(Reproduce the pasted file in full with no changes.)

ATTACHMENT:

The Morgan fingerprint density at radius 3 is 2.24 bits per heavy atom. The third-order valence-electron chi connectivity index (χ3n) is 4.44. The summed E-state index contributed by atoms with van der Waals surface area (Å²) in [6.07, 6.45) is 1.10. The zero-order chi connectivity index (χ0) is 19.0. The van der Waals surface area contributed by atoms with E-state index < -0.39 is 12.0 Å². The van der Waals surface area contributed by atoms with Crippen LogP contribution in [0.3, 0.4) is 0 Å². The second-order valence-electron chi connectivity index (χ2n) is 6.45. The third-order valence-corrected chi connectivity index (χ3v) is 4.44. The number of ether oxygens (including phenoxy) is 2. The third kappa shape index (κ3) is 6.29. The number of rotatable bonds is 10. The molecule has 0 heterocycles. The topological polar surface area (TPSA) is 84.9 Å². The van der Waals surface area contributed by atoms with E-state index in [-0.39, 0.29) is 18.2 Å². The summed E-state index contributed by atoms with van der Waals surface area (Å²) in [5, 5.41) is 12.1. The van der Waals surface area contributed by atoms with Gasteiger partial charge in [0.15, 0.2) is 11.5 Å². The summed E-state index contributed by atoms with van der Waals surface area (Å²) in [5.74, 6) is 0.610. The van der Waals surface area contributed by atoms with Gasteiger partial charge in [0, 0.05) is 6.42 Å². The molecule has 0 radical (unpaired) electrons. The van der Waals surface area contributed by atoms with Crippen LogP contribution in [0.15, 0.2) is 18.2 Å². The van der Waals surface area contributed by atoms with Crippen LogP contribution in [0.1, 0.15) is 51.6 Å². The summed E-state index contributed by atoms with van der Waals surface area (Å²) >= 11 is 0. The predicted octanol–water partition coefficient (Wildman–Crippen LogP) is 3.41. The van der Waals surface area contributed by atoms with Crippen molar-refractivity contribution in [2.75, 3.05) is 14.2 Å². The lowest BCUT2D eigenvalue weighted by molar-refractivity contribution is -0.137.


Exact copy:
The Morgan fingerprint density at radius 3 is 2.24 bits per heavy atom. The third-order valence-electron chi connectivity index (χ3n) is 4.44. The summed E-state index contributed by atoms with van der Waals surface area (Å²) in [6.07, 6.45) is 1.10. The zero-order chi connectivity index (χ0) is 19.0. The van der Waals surface area contributed by atoms with E-state index < -0.39 is 12.0 Å². The van der Waals surface area contributed by atoms with Crippen LogP contribution in [0.3, 0.4) is 0 Å². The second-order valence-electron chi connectivity index (χ2n) is 6.45. The third-order valence-corrected chi connectivity index (χ3v) is 4.44. The number of ether oxygens (including phenoxy) is 2. The third kappa shape index (κ3) is 6.29. The number of rotatable bonds is 10. The molecule has 0 heterocycles. The topological polar surface area (TPSA) is 84.9 Å². The van der Waals surface area contributed by atoms with E-state index in [-0.39, 0.29) is 18.2 Å². The summed E-state index contributed by atoms with van der Waals surface area (Å²) in [5, 5.41) is 12.1. The van der Waals surface area contributed by atoms with Gasteiger partial charge in [0.15, 0.2) is 11.5 Å². The summed E-state index contributed by atoms with van der Waals surface area (Å²) in [5.74, 6) is 0.610. The van der Waals surface area contributed by atoms with Gasteiger partial charge in [0, 0.05) is 6.42 Å². The molecule has 0 radical (unpaired) electrons. The van der Waals surface area contributed by atoms with Crippen LogP contribution in [0.15, 0.2) is 18.2 Å². The van der Waals surface area contributed by atoms with Crippen LogP contribution in [0.1, 0.15) is 51.6 Å². The summed E-state index contributed by atoms with van der Waals surface area (Å²) >= 11 is 0. The predicted octanol–water partition coefficient (Wildman–Crippen LogP) is 3.41. The van der Waals surface area contributed by atoms with Crippen molar-refractivity contribution in [2.75, 3.05) is 14.2 Å². The lowest BCUT2D eigenvalue weighted by molar-refractivity contribution is -0.137.